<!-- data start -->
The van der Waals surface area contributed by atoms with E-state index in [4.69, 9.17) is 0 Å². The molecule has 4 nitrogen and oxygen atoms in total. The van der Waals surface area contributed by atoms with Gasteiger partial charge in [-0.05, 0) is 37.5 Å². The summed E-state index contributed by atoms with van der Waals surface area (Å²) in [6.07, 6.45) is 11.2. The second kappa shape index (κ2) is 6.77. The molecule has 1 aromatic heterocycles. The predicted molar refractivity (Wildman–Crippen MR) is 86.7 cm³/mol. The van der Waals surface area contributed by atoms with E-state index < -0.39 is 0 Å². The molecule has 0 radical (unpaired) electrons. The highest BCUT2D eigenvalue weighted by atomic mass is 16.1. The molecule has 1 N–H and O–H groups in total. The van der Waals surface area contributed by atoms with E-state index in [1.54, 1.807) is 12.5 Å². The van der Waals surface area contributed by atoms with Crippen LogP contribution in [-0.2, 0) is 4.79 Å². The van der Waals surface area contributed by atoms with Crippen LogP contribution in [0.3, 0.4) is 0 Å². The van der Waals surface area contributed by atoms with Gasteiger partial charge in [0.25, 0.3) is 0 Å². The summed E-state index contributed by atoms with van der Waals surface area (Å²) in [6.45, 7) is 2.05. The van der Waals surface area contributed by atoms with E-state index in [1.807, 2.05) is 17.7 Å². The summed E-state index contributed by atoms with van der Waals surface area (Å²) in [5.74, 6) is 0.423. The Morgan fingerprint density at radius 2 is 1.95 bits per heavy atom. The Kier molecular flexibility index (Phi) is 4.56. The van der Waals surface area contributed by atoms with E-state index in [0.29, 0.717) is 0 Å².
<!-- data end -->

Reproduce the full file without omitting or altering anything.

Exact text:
The van der Waals surface area contributed by atoms with E-state index in [4.69, 9.17) is 0 Å². The molecule has 4 nitrogen and oxygen atoms in total. The van der Waals surface area contributed by atoms with Gasteiger partial charge in [-0.05, 0) is 37.5 Å². The summed E-state index contributed by atoms with van der Waals surface area (Å²) in [6.07, 6.45) is 11.2. The second kappa shape index (κ2) is 6.77. The molecule has 1 aromatic heterocycles. The predicted molar refractivity (Wildman–Crippen MR) is 86.7 cm³/mol. The van der Waals surface area contributed by atoms with E-state index < -0.39 is 0 Å². The molecule has 0 radical (unpaired) electrons. The highest BCUT2D eigenvalue weighted by atomic mass is 16.1. The molecule has 1 N–H and O–H groups in total. The van der Waals surface area contributed by atoms with E-state index in [1.54, 1.807) is 12.5 Å². The van der Waals surface area contributed by atoms with Crippen LogP contribution in [-0.2, 0) is 4.79 Å². The van der Waals surface area contributed by atoms with Crippen LogP contribution in [0.3, 0.4) is 0 Å². The van der Waals surface area contributed by atoms with Gasteiger partial charge in [0.25, 0.3) is 0 Å². The summed E-state index contributed by atoms with van der Waals surface area (Å²) in [6.45, 7) is 2.05. The van der Waals surface area contributed by atoms with E-state index in [1.807, 2.05) is 17.7 Å². The summed E-state index contributed by atoms with van der Waals surface area (Å²) in [5.74, 6) is 0.423. The Morgan fingerprint density at radius 2 is 1.95 bits per heavy atom. The Kier molecular flexibility index (Phi) is 4.56. The van der Waals surface area contributed by atoms with E-state index in [0.29, 0.717) is 0 Å².